It’s been an eventful few weeks but the highlight has got to be one of the Perth Festival events, Boorna Waanginy – The Trees Speak. The roads to our central park in the city, Kings Park, were closed so people came by special public transport or like us, parked a distance away and walked several kms.
In the warm, dark night we moved towards the park, like rivulets that grew into tributaries finally joining at the entrance forming a human canal that flowed almost silently for 1.5 kms. The remarkable thing was that although there were thousands of people, most were silent, including children who were entranced by what we saw and heard. Some folks even moved on to the lawns, lay down, eyes closed and meditated. Magic night!The tall gum trees were canvas to the stories and biodiversity of the six Nyoongar seasons and shared through the eyes of the first people with the intermittent haunting sounds of the didgeridoo that made one catch one’s breath. There’s a short clip on You Tube that’s worth a look for the full effect. (My pictures don’t do the event any justice).We walked through ‘burning’ forests where new growth takes place best.Through gardens of anemones that floated above us, a wondrous underwater canopy.And watched fish swim up trees.I loved the shadow drama of hunters and gatherers that made people stop and stare in silence.And the forest walk where …Endangered plants in lanterns lit up the night. A sobering thought.And finally resting our weary feet at the theatre where messages of conservation were communicated on a gum nutby children and indigenous elders . The audience was rapt.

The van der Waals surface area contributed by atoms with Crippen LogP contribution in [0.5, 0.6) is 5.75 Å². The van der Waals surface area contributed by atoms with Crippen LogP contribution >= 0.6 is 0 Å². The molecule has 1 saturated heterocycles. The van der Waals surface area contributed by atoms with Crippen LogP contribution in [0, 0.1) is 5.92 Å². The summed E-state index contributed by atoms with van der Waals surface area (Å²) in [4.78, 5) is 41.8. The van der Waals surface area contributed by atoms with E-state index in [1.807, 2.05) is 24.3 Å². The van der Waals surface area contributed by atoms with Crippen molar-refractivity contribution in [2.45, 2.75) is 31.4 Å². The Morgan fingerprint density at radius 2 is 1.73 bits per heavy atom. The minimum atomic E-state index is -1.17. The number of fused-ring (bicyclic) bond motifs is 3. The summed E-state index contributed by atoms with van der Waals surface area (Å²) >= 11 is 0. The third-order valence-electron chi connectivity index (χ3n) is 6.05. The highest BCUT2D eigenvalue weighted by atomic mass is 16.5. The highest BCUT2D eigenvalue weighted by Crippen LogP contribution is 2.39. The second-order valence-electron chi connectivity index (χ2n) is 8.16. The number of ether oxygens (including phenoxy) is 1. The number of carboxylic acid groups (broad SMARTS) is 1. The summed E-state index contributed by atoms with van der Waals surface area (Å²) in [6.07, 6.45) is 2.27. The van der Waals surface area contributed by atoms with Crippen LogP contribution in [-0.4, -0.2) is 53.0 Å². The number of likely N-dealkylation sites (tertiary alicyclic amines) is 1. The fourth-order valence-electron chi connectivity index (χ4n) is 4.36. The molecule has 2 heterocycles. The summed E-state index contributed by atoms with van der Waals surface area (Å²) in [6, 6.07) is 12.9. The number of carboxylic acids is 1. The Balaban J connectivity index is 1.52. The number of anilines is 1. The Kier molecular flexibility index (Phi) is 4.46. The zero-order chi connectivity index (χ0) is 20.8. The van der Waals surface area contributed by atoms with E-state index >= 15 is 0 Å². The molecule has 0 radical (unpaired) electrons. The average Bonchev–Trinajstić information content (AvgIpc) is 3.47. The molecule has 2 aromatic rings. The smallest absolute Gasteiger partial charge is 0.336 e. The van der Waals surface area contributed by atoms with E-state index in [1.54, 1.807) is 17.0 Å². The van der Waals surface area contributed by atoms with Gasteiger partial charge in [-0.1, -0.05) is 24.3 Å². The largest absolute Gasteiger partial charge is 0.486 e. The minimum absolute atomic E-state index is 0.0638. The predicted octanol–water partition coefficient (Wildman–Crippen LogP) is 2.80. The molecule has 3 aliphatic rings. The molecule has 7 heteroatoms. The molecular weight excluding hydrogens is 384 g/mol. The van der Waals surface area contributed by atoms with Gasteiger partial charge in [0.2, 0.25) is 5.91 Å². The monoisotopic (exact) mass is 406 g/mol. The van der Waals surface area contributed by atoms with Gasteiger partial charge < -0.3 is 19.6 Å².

I’ve never been in such a large crowd of people and yet experienced something so intimate.
The take home message was clear. Oneness.
Until next time
a dawn bird